Archive for the ‘politics’ Category

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Americans Support Taiwan (but can’t find it on a map)

September 24, 2007

Yesterday there was an article on the front page of the Taipei Times, announcing that the majority of Americans support Taiwan’s bid for UN membership. Apparently, according to a recent Zogby telephone poll, American liberals and conservatives are both inclined to oppose China’s stance on the issue and approve Taiwan entering the UN. Well, that’s cool, right?

Except that I could have sworn that most Americans don’t know the difference between Taiwan and Thailand. And it turns out, I’m right. According to the article, out of the Americans being polled, only 39% said that they were “familiar with Taiwan”. 14% believe Taiwan is not a democracy and 42% don’t know if it is or not. Almost 1/3 of respondents were unsure how developed Taiwan is.

Now, consider that “none of the questions made reference to Taiwan’s international status or the background to the Taiwanese government’s bid to join the UN.” So, a large percentage of the people being polled didn’t really know why it’s even an issue. They were just guessing, maybe?

To be fair, it seems that 72% of Americans think that, in regards to UN membership, “all countries should be treated equally and without discrimination.” 81% say the U.S. “should respect every country’s right to UN membership based on the principles of democracy and self-determination.” So maybe they weren’t just giving random answers after all.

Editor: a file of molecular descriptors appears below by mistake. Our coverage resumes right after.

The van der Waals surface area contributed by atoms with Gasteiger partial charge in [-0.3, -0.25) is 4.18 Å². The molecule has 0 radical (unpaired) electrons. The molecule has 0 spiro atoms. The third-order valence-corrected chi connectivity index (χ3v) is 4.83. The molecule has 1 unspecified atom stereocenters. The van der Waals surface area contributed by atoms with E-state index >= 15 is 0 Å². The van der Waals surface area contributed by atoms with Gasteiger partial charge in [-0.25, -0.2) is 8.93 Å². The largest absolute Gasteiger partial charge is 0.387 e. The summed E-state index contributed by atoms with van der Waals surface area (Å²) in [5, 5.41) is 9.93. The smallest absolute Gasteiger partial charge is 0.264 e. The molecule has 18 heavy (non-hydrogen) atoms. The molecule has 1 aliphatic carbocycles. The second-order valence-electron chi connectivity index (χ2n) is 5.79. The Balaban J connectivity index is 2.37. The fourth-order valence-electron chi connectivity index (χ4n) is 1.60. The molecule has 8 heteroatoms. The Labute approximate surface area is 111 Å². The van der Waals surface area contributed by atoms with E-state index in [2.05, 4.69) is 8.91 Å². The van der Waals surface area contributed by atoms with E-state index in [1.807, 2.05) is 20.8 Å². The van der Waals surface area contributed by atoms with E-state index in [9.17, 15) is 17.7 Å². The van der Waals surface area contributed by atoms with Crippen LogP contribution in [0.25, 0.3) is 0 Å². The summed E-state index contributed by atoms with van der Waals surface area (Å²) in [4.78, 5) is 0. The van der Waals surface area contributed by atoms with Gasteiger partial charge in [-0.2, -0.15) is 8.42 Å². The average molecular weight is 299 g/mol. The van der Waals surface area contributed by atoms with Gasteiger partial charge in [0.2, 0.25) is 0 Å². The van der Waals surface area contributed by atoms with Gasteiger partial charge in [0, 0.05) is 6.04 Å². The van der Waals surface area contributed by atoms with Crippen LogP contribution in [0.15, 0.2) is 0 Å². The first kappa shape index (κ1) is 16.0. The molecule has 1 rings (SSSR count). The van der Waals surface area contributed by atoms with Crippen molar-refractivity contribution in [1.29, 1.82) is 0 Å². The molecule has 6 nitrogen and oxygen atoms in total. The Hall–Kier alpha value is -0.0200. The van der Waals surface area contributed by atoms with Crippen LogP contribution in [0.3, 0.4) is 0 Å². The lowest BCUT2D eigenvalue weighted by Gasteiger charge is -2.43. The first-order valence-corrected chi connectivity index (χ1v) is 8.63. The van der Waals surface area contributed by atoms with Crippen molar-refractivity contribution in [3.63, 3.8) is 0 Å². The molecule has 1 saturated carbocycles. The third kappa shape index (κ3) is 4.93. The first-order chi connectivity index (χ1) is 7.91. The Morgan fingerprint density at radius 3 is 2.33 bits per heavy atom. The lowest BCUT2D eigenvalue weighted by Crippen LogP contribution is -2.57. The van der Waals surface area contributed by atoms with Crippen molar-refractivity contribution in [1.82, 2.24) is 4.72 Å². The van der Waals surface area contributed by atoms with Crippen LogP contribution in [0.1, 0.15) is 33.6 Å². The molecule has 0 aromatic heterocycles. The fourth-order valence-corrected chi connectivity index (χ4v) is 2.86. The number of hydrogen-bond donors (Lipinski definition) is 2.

Still, I have to wonder if the results were a bit skewed by the fact that the respondents didn’t know what the hell they were talking about.

Here are a couple articles: link and link

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Just Another Taipei Day

October 28, 2006

My plan for today was to go to the “Roots and Shoots Animal Parade” in Taipei with Amy, an English teacher from Iowa who I met at a party last weekend, and her boyfriend.  The parade was to raise awareness about protecting Taiwan’s animals, and Jane Goodall was there.  Unfortunately, we didn’t quite make it to the parade but we did get to see most of Dr. Goodall’s speech.  It wasn’t anything new or spectacular, but there are some people that make you feel special just for having stood within a few inches of them.  Afterwards we speculated about where she was flying off to next and what it would be like to live a life like hers when you’re in your 70’s.

As I waited for the bus back to Luzhou I found myself, as usual, surrounded by chanting people in red shirts.  If you’re not in Taiwan you probably don’t know about the current events here, but for over a month now people have been protesting daily in front of the train station in an effort to force the president, Chen Shui-bian, to resign.  Chen has survived two recall votes in parliament.  At first the protests were 24/7, but for the last week or so they’ve only been at night.  They chant “A-bian xia tai!”, step down A-bian! (president’s nickname).  Anyway, the whole point of this explanation was just to say that tonight they were chanting “xia tai xia tai” in rhythm to “O Fortuna” from Carmina Burana and it amused me greatly.

On the way home I fought off claustrophobic panic by counting people on the 24-seat bus.  61.